Historically, management of overactive bladder (OAB) can be seen to have failed to fully address the needs of patients. A majority of patients with OAB report their symptoms have a significant impact on daily living and seek medical help. Yet in at least one study (which, is, admittedly, more than 15 years old) only about 1/4 of those patients were receiving treatment at the time evaluated. Half of those patients who did not seek treatment believed that no treatment was available. Furthermore, we know that a significant number of people will fail to see satisfactory improvement with early therapies including behavioral changes and medications. Few of these people are treated with more advanced therapies intended for those patients patients with these refractory symptoms.
A care pathway is a set of steps designed to effectively manage a patient’s journey from disease to health. It is essentially a “roadmap” of how we believe a patient should be diagnosed and treated for a given problem.
It provides a standard set of instructions as to how we should care for patients and should be based on the most current guidelines and evidence available. It would seem logical that an optimized patient care pathway for OAB should lead to better outcomes. Furthermore, illustrating the care pathway in a way patients can see and understand (we use a “roadmap”) can help patients to see what to expect as they undergo evaluation and treatment.
In developing our OAB Care Pathway, we first sought to define what the initial steps should be in evaluating patients thought to have OAB. The initial evaluation of OAB begins with a thorough, but otherwise simple evaluation including a history of symptoms and other medical problems, as well as a physical exam designed to identify any other conditions that may mimic OAB. It is clear that for most patients with OAB, expensive and invasive tests are not needed for the evaluation.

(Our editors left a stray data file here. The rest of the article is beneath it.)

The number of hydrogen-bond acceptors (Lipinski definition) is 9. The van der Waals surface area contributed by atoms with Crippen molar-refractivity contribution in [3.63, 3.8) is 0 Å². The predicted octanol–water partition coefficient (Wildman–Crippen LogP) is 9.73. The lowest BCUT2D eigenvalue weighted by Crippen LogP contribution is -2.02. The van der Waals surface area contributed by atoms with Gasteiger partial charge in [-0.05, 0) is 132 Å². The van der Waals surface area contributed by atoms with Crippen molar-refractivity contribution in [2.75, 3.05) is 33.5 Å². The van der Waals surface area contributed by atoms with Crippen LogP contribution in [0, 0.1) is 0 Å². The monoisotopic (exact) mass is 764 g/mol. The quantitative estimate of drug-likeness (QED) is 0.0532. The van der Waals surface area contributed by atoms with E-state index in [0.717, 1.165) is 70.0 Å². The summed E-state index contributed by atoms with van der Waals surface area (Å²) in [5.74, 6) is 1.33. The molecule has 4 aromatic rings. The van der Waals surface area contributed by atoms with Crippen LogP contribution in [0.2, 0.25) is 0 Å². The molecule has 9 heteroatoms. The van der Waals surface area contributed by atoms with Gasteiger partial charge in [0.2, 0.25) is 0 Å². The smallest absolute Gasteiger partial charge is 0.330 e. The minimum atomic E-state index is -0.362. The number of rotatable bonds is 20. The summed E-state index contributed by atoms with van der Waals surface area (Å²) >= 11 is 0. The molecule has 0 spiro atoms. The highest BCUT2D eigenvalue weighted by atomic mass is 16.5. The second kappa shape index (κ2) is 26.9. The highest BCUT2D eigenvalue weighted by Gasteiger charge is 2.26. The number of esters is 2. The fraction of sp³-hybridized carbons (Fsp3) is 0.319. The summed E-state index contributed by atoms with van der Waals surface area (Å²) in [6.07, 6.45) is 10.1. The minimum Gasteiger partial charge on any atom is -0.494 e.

An OAB Care Pathway should define the appropriate therapies for treating OAB. This includes behavioral changes, oral and dermal medications, percutaneous tibial nerve stimulation, sacral neuromodulation, and botulinum toxin. An optimized pathway considers not just what treatments can be used but the ideal order for those treatments. In the case of OAB, you would not want to begin with a treatment such as sacral neuromodulation before trying a more conservative therapy such as behavioral changes or medications. Again, consultation with available guidelines is helpful in defining which therapies are appropriate and when they should be used.
It is important for patients to have an idea of how long they should expect before a treatment begins to work. We use “mile markers” along the way so that patients can anticipate how long before they may see improvement.
A care pathway does little good if patients are blocked from making progress by barriers such as treatment side effects, problems with insurance coverage, or need for more advanced testing. In The OAB Clinic, an OAB Navigator assigned to each patient serves as a guide along the journey. She can help patients get back on track by answering questions, helping to facilitate medication changes, or arranging ahead of time for any needed tests. This helps to decrease the need for frequent visits, eliminating many of the “stops” along the way.
In The OAB Clinic, a part of UT Erlanger Urology in Chattanooga, Tennessee, our use of an optimized Patient Care Pathway has helped to significantly reduce those patients who leave the road to bladder health because of confusion or frustration. We have seen the number of patients “lost” plummet from about 70% to about 7%. This means that more patients are able to reach their bladder goals. With our care pathway, we hope to continue to change the history of OAB for all.
Colin M. Goudelocke M.D. FPMRS